The Joke is the name of a book published by Milan Kundera in 1967, the year before the so-called Prague Spring.

As communist censorship slackened in Czechoslovakia, its arts-scene exploded with color; the 5-year period leading up to the Soviet intervention of 1968 was a sort of golden age for film, literature, and photography. Kundera's The Joke is representative of the comparative freedom of the era, as it was considered by many to be a scathing criticism of communism in the sheep's clothing of a love story.

At one point, Kundera's protagonist comments: "Optimism is the opium of the people."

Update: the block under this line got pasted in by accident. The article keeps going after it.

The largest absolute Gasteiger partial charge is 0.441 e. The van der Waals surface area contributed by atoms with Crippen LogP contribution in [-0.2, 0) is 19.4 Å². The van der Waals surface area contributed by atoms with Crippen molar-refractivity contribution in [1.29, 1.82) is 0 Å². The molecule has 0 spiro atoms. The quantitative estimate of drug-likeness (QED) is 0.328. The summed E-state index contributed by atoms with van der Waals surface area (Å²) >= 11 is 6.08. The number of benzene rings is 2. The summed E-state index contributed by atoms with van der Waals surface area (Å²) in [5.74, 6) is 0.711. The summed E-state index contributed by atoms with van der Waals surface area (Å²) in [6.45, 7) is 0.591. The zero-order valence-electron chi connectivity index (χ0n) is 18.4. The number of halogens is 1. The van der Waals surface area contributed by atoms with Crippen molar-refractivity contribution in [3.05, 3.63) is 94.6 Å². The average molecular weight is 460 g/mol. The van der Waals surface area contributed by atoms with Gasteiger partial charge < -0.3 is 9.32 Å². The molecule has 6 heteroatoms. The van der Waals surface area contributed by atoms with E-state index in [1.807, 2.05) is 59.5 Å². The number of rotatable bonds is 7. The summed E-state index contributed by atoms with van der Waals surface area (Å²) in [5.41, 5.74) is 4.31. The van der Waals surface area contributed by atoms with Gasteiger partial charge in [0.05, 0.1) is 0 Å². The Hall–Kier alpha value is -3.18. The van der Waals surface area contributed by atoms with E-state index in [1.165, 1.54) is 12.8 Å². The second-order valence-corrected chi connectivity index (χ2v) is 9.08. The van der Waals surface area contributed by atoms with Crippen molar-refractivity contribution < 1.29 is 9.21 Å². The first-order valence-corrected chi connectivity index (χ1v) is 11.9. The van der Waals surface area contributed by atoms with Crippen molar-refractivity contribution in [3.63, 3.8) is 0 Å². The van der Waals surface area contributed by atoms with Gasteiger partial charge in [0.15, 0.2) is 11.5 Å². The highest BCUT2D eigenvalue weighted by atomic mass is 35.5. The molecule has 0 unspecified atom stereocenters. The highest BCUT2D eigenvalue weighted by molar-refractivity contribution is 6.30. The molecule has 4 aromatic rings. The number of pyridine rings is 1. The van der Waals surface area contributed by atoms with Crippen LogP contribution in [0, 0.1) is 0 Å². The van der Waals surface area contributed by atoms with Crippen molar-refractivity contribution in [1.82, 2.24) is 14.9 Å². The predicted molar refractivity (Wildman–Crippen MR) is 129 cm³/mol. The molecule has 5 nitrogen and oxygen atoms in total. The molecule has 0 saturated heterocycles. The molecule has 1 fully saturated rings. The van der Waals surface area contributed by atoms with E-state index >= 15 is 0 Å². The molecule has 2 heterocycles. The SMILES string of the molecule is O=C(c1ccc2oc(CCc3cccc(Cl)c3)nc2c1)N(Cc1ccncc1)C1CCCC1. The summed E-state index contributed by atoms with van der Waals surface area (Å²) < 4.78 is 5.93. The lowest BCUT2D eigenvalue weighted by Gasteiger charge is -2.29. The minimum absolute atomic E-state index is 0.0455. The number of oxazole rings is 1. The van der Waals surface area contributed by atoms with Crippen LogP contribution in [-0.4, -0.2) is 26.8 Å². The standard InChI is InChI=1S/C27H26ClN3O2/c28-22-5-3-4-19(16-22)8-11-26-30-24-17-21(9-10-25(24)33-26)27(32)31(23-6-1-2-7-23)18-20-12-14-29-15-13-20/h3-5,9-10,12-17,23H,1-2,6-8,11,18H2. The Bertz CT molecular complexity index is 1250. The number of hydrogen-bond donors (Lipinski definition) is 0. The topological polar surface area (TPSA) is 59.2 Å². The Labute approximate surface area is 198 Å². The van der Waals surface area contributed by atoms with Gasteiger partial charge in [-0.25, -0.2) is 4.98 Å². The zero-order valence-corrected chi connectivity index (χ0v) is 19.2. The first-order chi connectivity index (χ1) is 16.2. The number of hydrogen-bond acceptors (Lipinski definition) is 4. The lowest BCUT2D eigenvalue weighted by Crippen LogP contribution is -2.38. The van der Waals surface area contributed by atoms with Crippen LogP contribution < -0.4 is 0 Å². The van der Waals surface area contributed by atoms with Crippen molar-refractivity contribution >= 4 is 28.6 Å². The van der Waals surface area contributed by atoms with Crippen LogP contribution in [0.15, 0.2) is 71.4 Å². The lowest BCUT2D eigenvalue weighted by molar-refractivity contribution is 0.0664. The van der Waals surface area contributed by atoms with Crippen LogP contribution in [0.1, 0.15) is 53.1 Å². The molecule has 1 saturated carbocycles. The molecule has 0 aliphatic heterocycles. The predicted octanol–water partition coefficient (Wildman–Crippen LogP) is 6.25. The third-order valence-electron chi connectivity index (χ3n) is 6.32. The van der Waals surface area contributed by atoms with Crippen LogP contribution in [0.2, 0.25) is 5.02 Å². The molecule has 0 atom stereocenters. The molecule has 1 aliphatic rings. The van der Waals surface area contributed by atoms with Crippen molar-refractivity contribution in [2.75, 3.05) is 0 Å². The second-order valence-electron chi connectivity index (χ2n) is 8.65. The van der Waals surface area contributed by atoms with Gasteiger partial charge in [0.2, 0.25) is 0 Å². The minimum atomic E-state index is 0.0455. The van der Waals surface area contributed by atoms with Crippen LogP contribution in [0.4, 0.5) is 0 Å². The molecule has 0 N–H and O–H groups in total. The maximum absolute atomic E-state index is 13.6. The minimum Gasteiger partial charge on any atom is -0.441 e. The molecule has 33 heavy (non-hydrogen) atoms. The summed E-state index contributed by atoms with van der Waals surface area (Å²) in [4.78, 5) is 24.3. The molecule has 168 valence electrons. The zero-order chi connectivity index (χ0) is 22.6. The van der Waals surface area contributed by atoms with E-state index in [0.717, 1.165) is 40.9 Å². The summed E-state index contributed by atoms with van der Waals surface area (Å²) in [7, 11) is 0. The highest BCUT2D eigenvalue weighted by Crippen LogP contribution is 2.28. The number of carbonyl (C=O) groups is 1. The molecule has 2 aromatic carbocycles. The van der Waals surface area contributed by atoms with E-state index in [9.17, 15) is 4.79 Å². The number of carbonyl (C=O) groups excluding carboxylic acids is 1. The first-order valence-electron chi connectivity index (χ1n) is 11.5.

...When someone described The Joke as "a major indictment of Stalinism," Kundera responded, "Spare me your Stalinism, please. The Joke is a love story." Nonetheless, this book established Kundera as a vitriolic and graceful opponent of the communist regime.

In June of 1967, as the censoring Soviet hand strengthened once more its grip on the throat of the Czechoslovakian art world, Kundera addressed the Fourth Congress of the Union of Czechoslovak writers, proclaiming that "culture is a more significant sphere of endeavor than politics."

Italicized quote from Gale Stokes' From Stalinism to Pluralism.